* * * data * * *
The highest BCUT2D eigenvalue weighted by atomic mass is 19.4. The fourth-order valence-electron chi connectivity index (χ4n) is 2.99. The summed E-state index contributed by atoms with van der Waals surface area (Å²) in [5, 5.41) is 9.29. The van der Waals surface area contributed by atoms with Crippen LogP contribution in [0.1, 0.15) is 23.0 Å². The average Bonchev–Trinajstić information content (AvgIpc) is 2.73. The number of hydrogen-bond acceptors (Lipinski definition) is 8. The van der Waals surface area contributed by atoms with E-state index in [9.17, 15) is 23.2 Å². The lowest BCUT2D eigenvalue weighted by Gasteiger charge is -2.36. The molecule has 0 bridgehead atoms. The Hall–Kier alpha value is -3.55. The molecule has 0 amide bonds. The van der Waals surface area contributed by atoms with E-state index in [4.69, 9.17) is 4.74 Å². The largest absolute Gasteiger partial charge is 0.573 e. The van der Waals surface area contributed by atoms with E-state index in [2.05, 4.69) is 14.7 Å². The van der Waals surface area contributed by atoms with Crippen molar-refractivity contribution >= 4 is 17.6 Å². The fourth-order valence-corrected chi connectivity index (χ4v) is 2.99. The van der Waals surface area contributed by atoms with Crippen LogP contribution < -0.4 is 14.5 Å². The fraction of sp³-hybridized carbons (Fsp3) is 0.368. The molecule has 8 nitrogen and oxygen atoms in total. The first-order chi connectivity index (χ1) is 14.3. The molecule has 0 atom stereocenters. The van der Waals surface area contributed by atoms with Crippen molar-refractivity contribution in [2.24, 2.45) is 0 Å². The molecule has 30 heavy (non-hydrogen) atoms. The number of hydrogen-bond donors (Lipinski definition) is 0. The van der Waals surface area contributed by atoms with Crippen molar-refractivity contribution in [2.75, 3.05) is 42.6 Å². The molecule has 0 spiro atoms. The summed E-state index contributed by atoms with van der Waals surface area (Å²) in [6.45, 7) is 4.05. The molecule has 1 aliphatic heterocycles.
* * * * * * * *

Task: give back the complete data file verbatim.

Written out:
The highest BCUT2D eigenvalue weighted by atomic mass is 19.4. The fourth-order valence-electron chi connectivity index (χ4n) is 2.99. The summed E-state index contributed by atoms with van der Waals surface area (Å²) in [5, 5.41) is 9.29. The van der Waals surface area contributed by atoms with Crippen LogP contribution in [0.1, 0.15) is 23.0 Å². The average Bonchev–Trinajstić information content (AvgIpc) is 2.73. The number of hydrogen-bond acceptors (Lipinski definition) is 8. The van der Waals surface area contributed by atoms with E-state index in [9.17, 15) is 23.2 Å². The lowest BCUT2D eigenvalue weighted by Gasteiger charge is -2.36. The molecule has 0 bridgehead atoms. The Hall–Kier alpha value is -3.55. The molecule has 0 amide bonds. The van der Waals surface area contributed by atoms with E-state index in [4.69, 9.17) is 4.74 Å². The largest absolute Gasteiger partial charge is 0.573 e. The van der Waals surface area contributed by atoms with E-state index in [2.05, 4.69) is 14.7 Å². The van der Waals surface area contributed by atoms with Crippen molar-refractivity contribution >= 4 is 17.6 Å². The fourth-order valence-corrected chi connectivity index (χ4v) is 2.99. The van der Waals surface area contributed by atoms with Crippen LogP contribution < -0.4 is 14.5 Å². The fraction of sp³-hybridized carbons (Fsp3) is 0.368. The molecule has 8 nitrogen and oxygen atoms in total. The first-order chi connectivity index (χ1) is 14.3. The molecule has 0 atom stereocenters. The van der Waals surface area contributed by atoms with Crippen molar-refractivity contribution in [2.24, 2.45) is 0 Å². The molecule has 30 heavy (non-hydrogen) atoms. The number of hydrogen-bond donors (Lipinski definition) is 0. The van der Waals surface area contributed by atoms with Crippen molar-refractivity contribution in [2.75, 3.05) is 42.6 Å². The molecule has 0 spiro atoms. The summed E-state index contributed by atoms with van der Waals surface area (Å²) in [6.45, 7) is 4.05. The molecule has 1 aliphatic heterocycles.